Running A business In Spain
In this post i will go over the highs and lows or running a business in Spain, what its really like and what i have learned over the last 15 years here.
When i first came to live in Spain i worked for a small British building company as a carpenter and builder, my Spanish was poor and this limeted me to finding work here.After a few years with them i went self employed here.
It takes a bit of doing to set up as self employed but it gives you the freedom to work where and when you want as your own boss. At that time my Spanish was poor to none so i had to pay my accountant to do it all for me.
Then a few years later i started my own carpentry and building business here in Almeria and had a few guys working for me.
What a headache that was.
I found that the Brits i had working for me didnt want to get up early for work and loved their beer too much. They wanted the same money they had in the UK but didnt want to do as much work for it here. the first guy i gave a contract to was working well and so i invited him to my house for dinner and to get him to sign the contract that i had put together for him, this cost me money to set up and is not easy or at least it was not easy back then.
But keeping it going is the key…
So we arranged 8pm at mine for dinner and he was 45 mins late and turned up pissed as he had watched a football match in his local bar. Great start right…Well he lasted about 3 weeks and then i gave him his cards. there was many more after that..I went through about 10 guys here over 5 years and then went to working on my own.
At first i was limited to only working for Brits as my Spanish was poor and this was ok back then as there was loads of new Brits coming here every week but now there seems to be less although things are on the up again now and hopefully better once Brexit sorts itself out.
Once i learned to speak Spanish well i was able to work for Spanish clients as well as the brits and that made such a difference.
Also not speaking Spanish means that even the simple daily tasks like answering the phone will be hard to impossible. Buying materials and ordering stuff is very difficult if you dont speak very good Spanish.
These are things that most Brits dont really think about when they come here to start a business and they end up struggling big time and have to employ someone to do this for them.
Just a few years ago i worked for a British family here in Almeria who bought a bar near the beach. there was mum, dad, son and his girlfriend. None of the 4 of them could speak Spanish but the son was learning fast and was having weekly lessons.
The bar they bought was in a great area right on the beach but needed a lot of renovation as it was old and had been empty for some time, thats where i came in and worked there for about 4 weeks along with a few other trades getting the place ready for the opening day.
All went ok and six months later i passed by and saw that there was a new waiter there that i knew from another bar. He was Spanish and spoke very good English. He told me that the owners were all out on the beach for the day and he and one other bar person were in charge.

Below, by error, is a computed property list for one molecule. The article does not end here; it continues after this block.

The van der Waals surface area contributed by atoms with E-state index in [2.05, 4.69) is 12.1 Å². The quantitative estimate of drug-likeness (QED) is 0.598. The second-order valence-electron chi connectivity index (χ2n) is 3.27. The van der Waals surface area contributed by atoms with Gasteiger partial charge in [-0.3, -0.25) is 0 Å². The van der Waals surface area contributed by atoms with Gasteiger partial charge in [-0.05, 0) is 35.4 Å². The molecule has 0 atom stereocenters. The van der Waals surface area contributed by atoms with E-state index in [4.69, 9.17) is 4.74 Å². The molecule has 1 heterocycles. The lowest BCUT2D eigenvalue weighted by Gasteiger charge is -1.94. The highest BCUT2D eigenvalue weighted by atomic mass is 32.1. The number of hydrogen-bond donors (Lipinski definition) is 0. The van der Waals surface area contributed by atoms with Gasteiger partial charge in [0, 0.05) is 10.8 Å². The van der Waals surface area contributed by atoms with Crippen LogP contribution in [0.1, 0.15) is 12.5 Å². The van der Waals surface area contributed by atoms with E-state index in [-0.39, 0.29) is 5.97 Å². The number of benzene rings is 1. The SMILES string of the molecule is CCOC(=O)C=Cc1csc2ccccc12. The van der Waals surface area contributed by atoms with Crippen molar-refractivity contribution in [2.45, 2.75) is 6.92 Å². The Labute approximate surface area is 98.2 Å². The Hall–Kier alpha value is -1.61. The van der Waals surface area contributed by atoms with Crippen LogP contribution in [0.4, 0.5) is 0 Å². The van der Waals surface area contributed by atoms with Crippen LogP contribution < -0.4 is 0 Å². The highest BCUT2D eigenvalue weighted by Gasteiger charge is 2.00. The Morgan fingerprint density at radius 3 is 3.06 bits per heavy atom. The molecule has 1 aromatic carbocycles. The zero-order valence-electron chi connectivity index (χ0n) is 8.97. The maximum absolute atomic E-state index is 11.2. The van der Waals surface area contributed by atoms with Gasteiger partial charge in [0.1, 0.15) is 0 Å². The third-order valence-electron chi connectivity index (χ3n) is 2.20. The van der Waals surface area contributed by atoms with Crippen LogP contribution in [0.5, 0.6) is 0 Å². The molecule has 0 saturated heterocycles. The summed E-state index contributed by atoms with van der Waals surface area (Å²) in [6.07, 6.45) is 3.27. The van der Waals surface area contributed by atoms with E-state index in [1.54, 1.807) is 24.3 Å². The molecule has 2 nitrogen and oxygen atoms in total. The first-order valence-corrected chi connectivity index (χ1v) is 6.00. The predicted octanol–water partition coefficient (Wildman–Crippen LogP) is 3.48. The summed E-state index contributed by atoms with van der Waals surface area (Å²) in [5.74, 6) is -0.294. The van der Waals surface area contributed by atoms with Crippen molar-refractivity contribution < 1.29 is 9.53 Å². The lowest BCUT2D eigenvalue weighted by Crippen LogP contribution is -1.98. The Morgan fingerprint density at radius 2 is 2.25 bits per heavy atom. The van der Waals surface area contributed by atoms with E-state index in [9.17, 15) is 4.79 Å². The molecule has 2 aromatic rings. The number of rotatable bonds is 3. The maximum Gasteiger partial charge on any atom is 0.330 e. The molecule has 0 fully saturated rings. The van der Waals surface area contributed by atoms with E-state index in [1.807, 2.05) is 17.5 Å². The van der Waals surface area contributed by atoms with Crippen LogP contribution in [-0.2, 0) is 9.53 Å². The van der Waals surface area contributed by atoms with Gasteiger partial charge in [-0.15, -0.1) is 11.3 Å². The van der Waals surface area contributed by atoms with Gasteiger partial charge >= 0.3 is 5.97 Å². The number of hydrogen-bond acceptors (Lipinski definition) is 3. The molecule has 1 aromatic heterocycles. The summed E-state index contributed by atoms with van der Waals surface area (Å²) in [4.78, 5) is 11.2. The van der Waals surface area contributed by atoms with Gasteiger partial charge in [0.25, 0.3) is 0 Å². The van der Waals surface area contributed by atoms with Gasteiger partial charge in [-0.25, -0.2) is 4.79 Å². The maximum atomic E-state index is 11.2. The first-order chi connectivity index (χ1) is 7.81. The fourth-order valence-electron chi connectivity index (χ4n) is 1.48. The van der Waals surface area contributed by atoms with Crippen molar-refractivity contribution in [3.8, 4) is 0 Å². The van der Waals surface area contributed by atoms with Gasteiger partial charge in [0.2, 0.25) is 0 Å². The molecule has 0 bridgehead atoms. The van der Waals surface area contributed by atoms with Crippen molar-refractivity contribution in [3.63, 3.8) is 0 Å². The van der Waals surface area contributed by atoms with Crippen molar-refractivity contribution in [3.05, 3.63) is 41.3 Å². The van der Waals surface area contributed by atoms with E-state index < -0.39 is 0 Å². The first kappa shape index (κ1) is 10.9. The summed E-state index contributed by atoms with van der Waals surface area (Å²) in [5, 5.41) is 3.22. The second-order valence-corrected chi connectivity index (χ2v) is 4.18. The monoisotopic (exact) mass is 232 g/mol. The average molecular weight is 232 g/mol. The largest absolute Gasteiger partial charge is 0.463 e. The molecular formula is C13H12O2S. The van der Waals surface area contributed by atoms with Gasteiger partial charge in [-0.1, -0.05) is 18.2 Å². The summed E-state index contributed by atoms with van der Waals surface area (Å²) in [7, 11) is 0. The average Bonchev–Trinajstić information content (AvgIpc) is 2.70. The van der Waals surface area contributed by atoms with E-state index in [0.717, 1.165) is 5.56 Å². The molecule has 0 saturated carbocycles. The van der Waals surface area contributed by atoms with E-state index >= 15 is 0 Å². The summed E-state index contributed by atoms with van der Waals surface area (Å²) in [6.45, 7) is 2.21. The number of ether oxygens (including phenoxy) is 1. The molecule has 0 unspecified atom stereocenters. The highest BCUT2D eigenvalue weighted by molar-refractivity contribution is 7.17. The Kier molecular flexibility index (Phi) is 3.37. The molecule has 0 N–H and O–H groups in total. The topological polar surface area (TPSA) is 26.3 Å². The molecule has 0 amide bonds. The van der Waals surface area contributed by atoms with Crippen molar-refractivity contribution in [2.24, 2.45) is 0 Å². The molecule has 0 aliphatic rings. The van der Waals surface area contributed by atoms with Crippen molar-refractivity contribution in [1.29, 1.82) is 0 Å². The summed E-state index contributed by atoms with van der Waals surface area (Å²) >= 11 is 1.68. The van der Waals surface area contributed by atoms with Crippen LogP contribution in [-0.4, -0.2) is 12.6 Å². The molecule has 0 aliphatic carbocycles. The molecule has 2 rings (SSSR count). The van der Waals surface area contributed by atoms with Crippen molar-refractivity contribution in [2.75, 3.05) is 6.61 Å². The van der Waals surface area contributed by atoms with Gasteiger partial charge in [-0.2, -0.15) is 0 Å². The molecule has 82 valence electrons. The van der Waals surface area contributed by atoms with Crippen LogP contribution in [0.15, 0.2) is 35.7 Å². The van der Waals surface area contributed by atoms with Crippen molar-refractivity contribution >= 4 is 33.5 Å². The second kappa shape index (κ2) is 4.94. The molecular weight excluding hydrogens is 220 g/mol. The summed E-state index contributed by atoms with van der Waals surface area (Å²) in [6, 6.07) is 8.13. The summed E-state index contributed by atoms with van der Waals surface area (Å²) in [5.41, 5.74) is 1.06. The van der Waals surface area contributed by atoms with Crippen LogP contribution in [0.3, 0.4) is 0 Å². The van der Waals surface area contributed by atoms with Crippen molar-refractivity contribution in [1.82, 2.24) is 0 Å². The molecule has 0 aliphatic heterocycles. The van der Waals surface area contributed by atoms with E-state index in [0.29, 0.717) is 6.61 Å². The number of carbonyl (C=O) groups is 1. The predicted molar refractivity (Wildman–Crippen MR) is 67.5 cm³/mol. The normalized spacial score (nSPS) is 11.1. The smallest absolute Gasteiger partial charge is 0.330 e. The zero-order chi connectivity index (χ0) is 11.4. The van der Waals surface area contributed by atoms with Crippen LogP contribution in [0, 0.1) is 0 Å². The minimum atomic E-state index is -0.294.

He told me that the family had employed the 2 of them as they could not get on with learning Spanish these waiters were doing all the ordering and buying.
So just to recap…there was now 6 people taking a wage out of this small bar and 2 spanish people were in charge of the daily running of the place.
I think anyone knows what would happen ….It was another 3 months when i passed again and saw that the bar was closed mid day when all the others were open. I asked the waiter in the bar next door why and he told me that the owners had gone back to the uk and that the bar was for sale.
Personally i think the main reason for this is not learning Spanish.
If they had bothered they would not need to employ the 2 Spanish people and there for have lower overheads. A small bar in Almeria cant suport 2 people if 4 of them want to be on the beach all day.
I often had a day off and went to the beach or had long weekends on the beach but you need to work hard here to make it work and its not all sun and sangria, if you are thinking of running a business in Spain then it can be great and can be a success but you will be competing with other local businesses that speak fluent Spanish and work long hard hours.
I am now sort of retired as we have bought a plot of land and are building our own house here but it has been hard here to get enough work to keep me going at times and without speaking Spanish i think i would now be in the Uk working in the wind and rain for a building company.
I guess you get back what you are willing to put in.
Give your new business and yourself the best chance you can and start learning Spanish even before you move to Spain.
Hows your Spanish and how are you learning?
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